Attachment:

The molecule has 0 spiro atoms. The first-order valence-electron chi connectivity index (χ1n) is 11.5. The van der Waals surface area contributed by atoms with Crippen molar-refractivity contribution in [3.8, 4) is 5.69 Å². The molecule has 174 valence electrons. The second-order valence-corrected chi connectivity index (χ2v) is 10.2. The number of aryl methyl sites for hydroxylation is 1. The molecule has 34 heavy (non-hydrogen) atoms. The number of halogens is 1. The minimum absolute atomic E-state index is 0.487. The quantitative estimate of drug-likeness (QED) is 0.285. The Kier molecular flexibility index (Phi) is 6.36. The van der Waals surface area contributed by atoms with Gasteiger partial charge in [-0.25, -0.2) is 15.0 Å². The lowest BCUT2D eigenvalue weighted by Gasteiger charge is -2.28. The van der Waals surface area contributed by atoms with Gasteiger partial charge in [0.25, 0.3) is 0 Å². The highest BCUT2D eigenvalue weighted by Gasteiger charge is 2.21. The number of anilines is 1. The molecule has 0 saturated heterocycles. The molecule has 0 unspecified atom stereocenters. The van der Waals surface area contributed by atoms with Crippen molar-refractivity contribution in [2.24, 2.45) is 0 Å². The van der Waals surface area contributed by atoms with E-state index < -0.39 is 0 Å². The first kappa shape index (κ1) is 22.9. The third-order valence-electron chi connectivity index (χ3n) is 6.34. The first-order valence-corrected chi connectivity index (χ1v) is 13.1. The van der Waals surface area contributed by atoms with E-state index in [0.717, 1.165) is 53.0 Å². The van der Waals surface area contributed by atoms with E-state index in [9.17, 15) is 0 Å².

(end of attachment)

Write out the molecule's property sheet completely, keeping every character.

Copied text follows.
The molecule has 0 spiro atoms. The first-order valence-electron chi connectivity index (χ1n) is 11.5. The van der Waals surface area contributed by atoms with Crippen molar-refractivity contribution in [3.8, 4) is 5.69 Å². The molecule has 174 valence electrons. The second-order valence-corrected chi connectivity index (χ2v) is 10.2. The number of aryl methyl sites for hydroxylation is 1. The molecule has 34 heavy (non-hydrogen) atoms. The number of halogens is 1. The minimum absolute atomic E-state index is 0.487. The quantitative estimate of drug-likeness (QED) is 0.285. The Kier molecular flexibility index (Phi) is 6.36. The van der Waals surface area contributed by atoms with Gasteiger partial charge in [-0.25, -0.2) is 15.0 Å². The lowest BCUT2D eigenvalue weighted by Gasteiger charge is -2.28. The van der Waals surface area contributed by atoms with Gasteiger partial charge in [0.25, 0.3) is 0 Å². The highest BCUT2D eigenvalue weighted by Gasteiger charge is 2.21. The number of anilines is 1. The molecule has 0 saturated heterocycles. The molecule has 0 unspecified atom stereocenters. The van der Waals surface area contributed by atoms with Crippen molar-refractivity contribution in [2.24, 2.45) is 0 Å². The van der Waals surface area contributed by atoms with E-state index < -0.39 is 0 Å². The first kappa shape index (κ1) is 22.9. The third-order valence-electron chi connectivity index (χ3n) is 6.34. The first-order valence-corrected chi connectivity index (χ1v) is 13.1. The van der Waals surface area contributed by atoms with E-state index in [0.717, 1.165) is 53.0 Å². The van der Waals surface area contributed by atoms with E-state index in [9.17, 15) is 0 Å².